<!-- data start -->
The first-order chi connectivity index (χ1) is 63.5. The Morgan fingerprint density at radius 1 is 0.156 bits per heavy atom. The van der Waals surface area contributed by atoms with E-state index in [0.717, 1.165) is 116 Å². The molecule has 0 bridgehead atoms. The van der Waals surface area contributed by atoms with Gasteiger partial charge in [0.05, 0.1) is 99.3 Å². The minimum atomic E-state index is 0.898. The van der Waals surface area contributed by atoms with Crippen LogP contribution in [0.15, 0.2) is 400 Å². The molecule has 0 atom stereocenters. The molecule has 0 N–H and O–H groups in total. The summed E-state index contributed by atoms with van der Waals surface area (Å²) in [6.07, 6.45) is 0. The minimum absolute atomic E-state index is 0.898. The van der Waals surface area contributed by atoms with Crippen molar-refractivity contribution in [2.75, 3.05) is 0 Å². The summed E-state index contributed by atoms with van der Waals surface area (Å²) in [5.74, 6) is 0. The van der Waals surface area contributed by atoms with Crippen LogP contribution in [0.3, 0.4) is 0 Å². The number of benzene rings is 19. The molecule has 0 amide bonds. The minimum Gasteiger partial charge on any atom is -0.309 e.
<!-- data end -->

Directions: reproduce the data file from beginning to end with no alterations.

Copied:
The first-order chi connectivity index (χ1) is 63.5. The Morgan fingerprint density at radius 1 is 0.156 bits per heavy atom. The van der Waals surface area contributed by atoms with E-state index in [0.717, 1.165) is 116 Å². The molecule has 0 bridgehead atoms. The van der Waals surface area contributed by atoms with Gasteiger partial charge in [0.05, 0.1) is 99.3 Å². The minimum atomic E-state index is 0.898. The van der Waals surface area contributed by atoms with Crippen LogP contribution in [0.15, 0.2) is 400 Å². The molecule has 0 atom stereocenters. The molecule has 0 N–H and O–H groups in total. The summed E-state index contributed by atoms with van der Waals surface area (Å²) in [6.07, 6.45) is 0. The minimum absolute atomic E-state index is 0.898. The van der Waals surface area contributed by atoms with Crippen molar-refractivity contribution in [2.75, 3.05) is 0 Å². The summed E-state index contributed by atoms with van der Waals surface area (Å²) in [5.74, 6) is 0. The van der Waals surface area contributed by atoms with Crippen LogP contribution in [0.3, 0.4) is 0 Å². The number of benzene rings is 19. The molecule has 0 amide bonds. The minimum Gasteiger partial charge on any atom is -0.309 e.